There are still a number of things up in the air regarding one of St. Michael’s landmarks – the former Cinemagic Theater at the intersection of Highway 241 and Interstate 94.
North Wright County Today attempts to clear the air with this quick “Q&A.”
So, Riverside Church has sued the city. Why did they do that?
Riverside Church – which wants to use the theater as a “satellite campus” to simulcast church services – is suing because of the city’s decision to reject a zoning ordinance amendment that requested St. Michael allow churches in this particular commercially zoned area. The request was officially made by the church in May/June 2014, and the process started with the St. Michael Planning Commission a couple of months later. The planning commission voted, unanimously, not to change the ordinance the states churches must be built in residential areas, and the St. Michael City Council upheld that recommendation after its own series of negotiations with the church failed.
Why doesn’t the city council or planning commission want a church in the former theater? After all, it’s been empty for years.
Well, it boils down to two main reasons. One, St. Michael has a limited amount of land it has zoned commercial, and this would be one of the larger pieces along Highway 241. The city needs tax revenue from commercial properties to collect taxes – commercial land brings in much more revenue to a city than residential property. Increased tax revenue keeps local property taxes down for homeowners. Also, the city council and planning commission were told by city staff that traffic counts on Highway 241, particularly at the intersection with O’Day Avenue Northeast, were a major concern in a study performed by SRE, an engineering firm consulting with the city. The city asked Riverside for capacity limits and some assurances about any future expansion, and those requests were rejected when Riverside broke off negotiations with the city regarding the amendment last fall.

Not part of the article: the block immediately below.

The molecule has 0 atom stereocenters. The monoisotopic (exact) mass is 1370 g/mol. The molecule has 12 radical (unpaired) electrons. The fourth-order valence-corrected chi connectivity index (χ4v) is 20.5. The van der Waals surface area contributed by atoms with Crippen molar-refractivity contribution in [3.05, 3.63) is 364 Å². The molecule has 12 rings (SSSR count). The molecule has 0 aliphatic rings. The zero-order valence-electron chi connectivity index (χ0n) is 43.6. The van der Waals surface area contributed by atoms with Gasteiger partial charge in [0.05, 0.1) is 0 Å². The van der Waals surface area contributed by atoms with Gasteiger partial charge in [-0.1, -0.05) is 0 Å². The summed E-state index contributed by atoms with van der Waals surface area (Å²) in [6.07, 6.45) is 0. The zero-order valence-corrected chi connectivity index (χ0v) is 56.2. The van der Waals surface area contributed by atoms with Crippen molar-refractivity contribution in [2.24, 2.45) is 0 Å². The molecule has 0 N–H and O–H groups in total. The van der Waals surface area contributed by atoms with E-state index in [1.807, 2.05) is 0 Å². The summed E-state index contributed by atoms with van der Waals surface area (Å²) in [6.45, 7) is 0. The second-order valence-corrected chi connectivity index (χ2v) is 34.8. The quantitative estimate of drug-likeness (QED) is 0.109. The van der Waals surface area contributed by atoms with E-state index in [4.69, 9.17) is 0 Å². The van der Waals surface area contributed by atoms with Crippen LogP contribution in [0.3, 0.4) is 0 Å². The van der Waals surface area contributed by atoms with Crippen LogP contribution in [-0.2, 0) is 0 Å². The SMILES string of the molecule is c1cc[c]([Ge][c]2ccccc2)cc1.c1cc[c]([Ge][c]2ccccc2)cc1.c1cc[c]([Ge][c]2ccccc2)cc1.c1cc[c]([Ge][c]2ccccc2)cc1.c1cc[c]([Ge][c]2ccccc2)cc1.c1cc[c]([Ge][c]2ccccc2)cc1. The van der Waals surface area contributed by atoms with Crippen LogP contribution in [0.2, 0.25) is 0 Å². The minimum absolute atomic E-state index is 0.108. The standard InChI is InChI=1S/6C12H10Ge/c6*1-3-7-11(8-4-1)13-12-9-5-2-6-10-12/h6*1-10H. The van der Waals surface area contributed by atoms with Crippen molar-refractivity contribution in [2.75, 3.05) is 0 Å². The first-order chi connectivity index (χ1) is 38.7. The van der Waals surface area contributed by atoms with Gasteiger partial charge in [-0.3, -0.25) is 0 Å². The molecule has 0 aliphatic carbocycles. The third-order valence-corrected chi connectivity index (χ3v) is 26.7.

What grounds does the church believe it has to sue the city over that decision?
Riverside is pointing to the Religious Land Use and Institutionalized Persons Act, which was put in place by Congress under the Clinton Administration. That law was targeted, mainly, to property owners who weren’t allowing certain religious groups to rent space within commercial buildings, such as strip malls and empty commercial buildings, such as former theaters. It’s main purpose was to head off religious discrimination.
Isn’t the theater re-opening soon as a theater? What’s up with the St. Michael Cinema?
With the news that the request for a zoning ordinance amendment request by Riverside had failed, the current owners decided early in 2015 to begin promoting the theater’s re-opening as a theater. Over the last several weeks, improvements have been made inside the building, including lighting, masonry and flooring.
The ownership said Friday, asking for privacy, that they would abide by the Minneapolis Federal Court decision if and when that happens. But, for now, the plan is to continue to make renovations and to open the theater some time in either May or June.
Is the theater still for sale?
Nope. According to Commercial Realty Solutions in Buffalo, the property – for the first time in more than five years – is not listed. That means either the current group (St. Michael Cinema) or Riverside will move forward as owners once the court decides.
So what if the court rules in Riverside’s favor?
The ownership group said it would honor the terms of a purchase agreement put in place, similar to the negotiated agreement it had with Riverside nearly a year ago, and the theater would be sold to the church for their use.
What will this lawsuit cost taxpayers?
Probably not much – that’s the short answer. The city is a member of the League of Minnesota Cities, a consortium that protects municipalities much for this very reason. Riverside isn’t suing for huge damages – that wouldn’t be decided in a Federal Court, anyway. Riverside’s main challenge is the RLUIPA law and its application to the city’s zoning laws.
What does the lawsuit say?
Well, you can read a PDF here, which is about 26 pages long. They were filed Monday, March 24 in Minneapolis. Gray, Plant and Mooty is representing the church. George Hoff of the League of Minnesota Cities is representing the City of St. Michael.
Here’s the document: